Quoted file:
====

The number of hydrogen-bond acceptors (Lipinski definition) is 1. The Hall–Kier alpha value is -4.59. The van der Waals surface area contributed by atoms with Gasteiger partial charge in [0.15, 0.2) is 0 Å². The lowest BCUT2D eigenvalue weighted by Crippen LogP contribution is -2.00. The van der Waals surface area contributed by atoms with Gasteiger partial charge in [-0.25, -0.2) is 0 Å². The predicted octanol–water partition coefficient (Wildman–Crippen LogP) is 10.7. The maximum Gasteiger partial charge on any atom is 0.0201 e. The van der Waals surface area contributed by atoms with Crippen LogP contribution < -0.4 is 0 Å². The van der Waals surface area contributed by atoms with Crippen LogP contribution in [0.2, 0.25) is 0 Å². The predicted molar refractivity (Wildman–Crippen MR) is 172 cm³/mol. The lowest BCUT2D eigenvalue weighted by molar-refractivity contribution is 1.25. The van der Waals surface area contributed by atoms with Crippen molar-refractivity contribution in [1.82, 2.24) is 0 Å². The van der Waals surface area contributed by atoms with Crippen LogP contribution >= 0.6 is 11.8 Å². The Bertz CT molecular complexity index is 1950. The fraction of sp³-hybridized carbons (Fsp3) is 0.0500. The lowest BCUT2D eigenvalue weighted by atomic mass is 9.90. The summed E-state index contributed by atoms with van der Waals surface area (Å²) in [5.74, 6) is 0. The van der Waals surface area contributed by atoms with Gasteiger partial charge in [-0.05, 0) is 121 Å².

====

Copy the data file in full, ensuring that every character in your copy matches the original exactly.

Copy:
The number of hydrogen-bond acceptors (Lipinski definition) is 1. The Hall–Kier alpha value is -4.59. The van der Waals surface area contributed by atoms with Gasteiger partial charge in [0.15, 0.2) is 0 Å². The lowest BCUT2D eigenvalue weighted by Crippen LogP contribution is -2.00. The van der Waals surface area contributed by atoms with Gasteiger partial charge in [-0.25, -0.2) is 0 Å². The predicted octanol–water partition coefficient (Wildman–Crippen LogP) is 10.7. The maximum Gasteiger partial charge on any atom is 0.0201 e. The van der Waals surface area contributed by atoms with Crippen LogP contribution < -0.4 is 0 Å². The van der Waals surface area contributed by atoms with Crippen LogP contribution in [0.2, 0.25) is 0 Å². The predicted molar refractivity (Wildman–Crippen MR) is 172 cm³/mol. The lowest BCUT2D eigenvalue weighted by molar-refractivity contribution is 1.25. The van der Waals surface area contributed by atoms with Crippen molar-refractivity contribution in [1.82, 2.24) is 0 Å². The van der Waals surface area contributed by atoms with Crippen LogP contribution >= 0.6 is 11.8 Å². The Bertz CT molecular complexity index is 1950. The fraction of sp³-hybridized carbons (Fsp3) is 0.0500. The lowest BCUT2D eigenvalue weighted by atomic mass is 9.90. The summed E-state index contributed by atoms with van der Waals surface area (Å²) in [5.74, 6) is 0. The van der Waals surface area contributed by atoms with Gasteiger partial charge in [-0.05, 0) is 121 Å².